Google Ads is a popular and often successful tool of choice for lead generation campaigns, and for good reason. Get your strategy and account structure right and you’ll have a profitable source of qualified enquiries coming in from a predictable channel. Basically, the holy grail for any lead gen business.
The problem comes with the ‘qualified’ part of the paragraph above. Foraging for relevant keywords with high enquiry intent is tricky, especially when you’re dealing with a high value service or product where volume is going to be low.
There is also the challenge of controlling costs and avoiding wasted spend on keywords that are far too broad. Taking our business as an example, I would never bid on “ppc” as a general term. Firstly, it’s expensive (~£8 per click) and secondly, I have no idea if someone is looking for advice, looking for tools, researching a few ideas or actually looking for an agency partner.
However, what if someone has shown clear interest in what we’re doing by viewing certain sections of our website or taking specific actions? In these cases I’d be more than happy to bid on the keyword to stop them going to a competitor or simply as an opportunity to make sure we’ve made our offering clear before we lose them. This is what RLSA (retargeting lists for search ads) are all about.
Specifically, when looking at use cases in B2B the beauty of building retargeting audiences is the irrefutable signs of intent certain actions provide.
• Views on key service pages (i.e the user in question has shown a clear interest in what you offer)
• 100% scroll depth on case studies (i.e the user in question is already assessing your credibility in detail)
• Multiple views on blog posts (i.e you’re attracting traffic that enjoys your content, but is perhaps unaware of the breadth of service on offer)
Cleary, depending on your offering you can fine tune your audiences and segmentation based on what you feel is most appropriate. The exciting thing here is that with a few GTM skills and a dose of analytics knowledge, the combinations are almost limitless.
For products and services where longer decision making cycles are the norm, being able to segment traffic and tailor messaging to each stage is vital. This is where RLSA becomes an incredibly powerful tool for any B2B campaign.
What we are really looking at here is a change in strategy. As a result you have effectively switched from using keywords to pre-validate your traffic, to a situation where you’re scaling traffic acquisition and using specific actions to then qualify intent.
This isn’t really any different to a classic funnel setup, but for B2B where specificity is key the above suddenly becomes a very powerful way to divert spend to people who you are certain to be in the right camp.
How to Get Started with RLSA
Setting up and running an RLSA campaign is very simple. As long as you have your Google Ads and Google Analytics (GA) accounts linked you can create segments and therefore audiences very easily in GA.
You can obviously create remarketing audiences in Google Ads by using their remarketing pixel, however using GA gives you a more comprehensive set of options and also means you no longer need to install the Google Ads remarketing pixel.
To start building your first audience, navigate to the admin menu in your GA account and under the Property column select ‘Audience Definitions’:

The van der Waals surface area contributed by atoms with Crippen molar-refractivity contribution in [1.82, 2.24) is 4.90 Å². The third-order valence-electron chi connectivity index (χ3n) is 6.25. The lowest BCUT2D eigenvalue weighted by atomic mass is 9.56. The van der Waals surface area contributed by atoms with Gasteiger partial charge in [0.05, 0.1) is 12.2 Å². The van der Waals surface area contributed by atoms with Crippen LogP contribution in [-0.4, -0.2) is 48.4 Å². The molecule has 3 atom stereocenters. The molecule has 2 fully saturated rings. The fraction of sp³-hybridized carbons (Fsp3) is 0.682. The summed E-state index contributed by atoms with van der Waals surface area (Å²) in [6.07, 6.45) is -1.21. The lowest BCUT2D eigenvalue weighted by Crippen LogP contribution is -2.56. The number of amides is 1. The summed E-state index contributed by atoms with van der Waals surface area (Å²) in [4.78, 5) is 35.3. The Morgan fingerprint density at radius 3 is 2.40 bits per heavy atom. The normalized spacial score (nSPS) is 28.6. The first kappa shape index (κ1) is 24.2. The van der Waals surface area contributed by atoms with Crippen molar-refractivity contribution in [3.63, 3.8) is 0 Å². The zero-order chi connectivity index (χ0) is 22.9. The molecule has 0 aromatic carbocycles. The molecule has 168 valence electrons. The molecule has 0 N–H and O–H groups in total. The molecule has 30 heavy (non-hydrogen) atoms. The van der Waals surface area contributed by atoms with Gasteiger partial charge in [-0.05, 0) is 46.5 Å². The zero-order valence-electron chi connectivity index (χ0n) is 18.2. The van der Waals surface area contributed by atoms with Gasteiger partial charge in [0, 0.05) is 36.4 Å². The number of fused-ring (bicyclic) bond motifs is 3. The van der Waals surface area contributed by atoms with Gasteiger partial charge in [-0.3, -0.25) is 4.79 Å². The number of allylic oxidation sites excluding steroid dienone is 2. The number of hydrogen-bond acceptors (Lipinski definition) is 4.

The first thing you will see is the default audience for ‘All Users’. This includes anyone who has visited your website in the past 30 days. So, relatively broad and not really what we want to be using here.
Instead, let’s set up an audience for anyone who has viewed a case study and not yet enquired.
Click to create a new audience, select ‘Create New’ under audience definitions, and then start playing around with your options. As you can see you can use demographics, browser information or really whatever you want to configure a very specific audience.
In our case, setting up an audience for anyone who has viewed a case study means anyone who has viewed a page with ‘/work/’ or ‘/our-work’ in the URL path:
We can then create an additional filter to exclude anyone who has submitted the contact form:
Click ‘apply’, name your audience and then you need to select your Google Ads account as the destination for where you would like to publish your audience. That’s your audience created and ready to use. Easy!
Your next step is to head over to Google Ads and create your Campaign, Ad Groups and populate with your ads and keywords. Up until this stage you follow the same process that you would with any standard campaign setup, so we’ll skip this bit.
Once you’ve added in the broader keywords you would like to target, it’s time to load in your audience to make sure you bid on your keywords ONLY after someone has taken a specific action on your website.
As you can see, the audience we created in GA is now ready to be used in Google Ads:
A word of warning here; make sure you select ‘targeting’ as your bidding option. This means that you will only bid on campaign / ad group keywords when someone is ALSO in your audience.
Selecting the other option ‘Observations’ means you can adjust bids based on whether or not someone is in your audience, but you will still be bidding on your broad keywords regardless. Alarmingly, this is the default setting.
Obviously, depending on the specifics of your situation you will want to experiment and play around with different segmentation and messaging, but as you can see mechanically it’s relatively easy to get going.